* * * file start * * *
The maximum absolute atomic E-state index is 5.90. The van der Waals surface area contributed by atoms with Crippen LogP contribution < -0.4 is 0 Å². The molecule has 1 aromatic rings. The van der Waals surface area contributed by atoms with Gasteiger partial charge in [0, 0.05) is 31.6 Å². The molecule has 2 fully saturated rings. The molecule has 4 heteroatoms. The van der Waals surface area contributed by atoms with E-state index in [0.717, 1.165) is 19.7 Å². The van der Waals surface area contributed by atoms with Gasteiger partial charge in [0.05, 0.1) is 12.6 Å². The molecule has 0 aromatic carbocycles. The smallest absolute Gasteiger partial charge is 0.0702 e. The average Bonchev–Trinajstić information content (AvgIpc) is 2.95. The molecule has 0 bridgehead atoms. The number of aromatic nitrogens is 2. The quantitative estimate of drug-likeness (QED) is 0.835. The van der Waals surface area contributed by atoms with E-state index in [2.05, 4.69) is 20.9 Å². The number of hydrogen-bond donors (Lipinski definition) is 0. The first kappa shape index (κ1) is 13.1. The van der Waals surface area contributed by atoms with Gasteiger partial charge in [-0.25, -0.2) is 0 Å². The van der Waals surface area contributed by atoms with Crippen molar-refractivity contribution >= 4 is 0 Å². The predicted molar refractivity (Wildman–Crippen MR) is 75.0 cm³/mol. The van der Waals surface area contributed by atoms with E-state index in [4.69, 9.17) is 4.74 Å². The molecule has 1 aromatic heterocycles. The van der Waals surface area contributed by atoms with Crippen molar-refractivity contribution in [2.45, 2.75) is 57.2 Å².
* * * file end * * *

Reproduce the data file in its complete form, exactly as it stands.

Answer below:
The maximum absolute atomic E-state index is 5.90. The van der Waals surface area contributed by atoms with Crippen LogP contribution < -0.4 is 0 Å². The molecule has 1 aromatic rings. The van der Waals surface area contributed by atoms with Gasteiger partial charge in [0, 0.05) is 31.6 Å². The molecule has 2 fully saturated rings. The molecule has 4 heteroatoms. The van der Waals surface area contributed by atoms with E-state index in [0.717, 1.165) is 19.7 Å². The van der Waals surface area contributed by atoms with Gasteiger partial charge in [0.05, 0.1) is 12.6 Å². The molecule has 0 aromatic carbocycles. The smallest absolute Gasteiger partial charge is 0.0702 e. The average Bonchev–Trinajstić information content (AvgIpc) is 2.95. The molecule has 0 bridgehead atoms. The number of aromatic nitrogens is 2. The quantitative estimate of drug-likeness (QED) is 0.835. The van der Waals surface area contributed by atoms with E-state index in [2.05, 4.69) is 20.9 Å². The number of hydrogen-bond donors (Lipinski definition) is 0. The first kappa shape index (κ1) is 13.1. The van der Waals surface area contributed by atoms with Gasteiger partial charge in [-0.25, -0.2) is 0 Å². The van der Waals surface area contributed by atoms with Crippen molar-refractivity contribution >= 4 is 0 Å². The predicted molar refractivity (Wildman–Crippen MR) is 75.0 cm³/mol. The van der Waals surface area contributed by atoms with E-state index in [4.69, 9.17) is 4.74 Å². The molecule has 1 aromatic heterocycles. The van der Waals surface area contributed by atoms with Crippen molar-refractivity contribution in [2.45, 2.75) is 57.2 Å².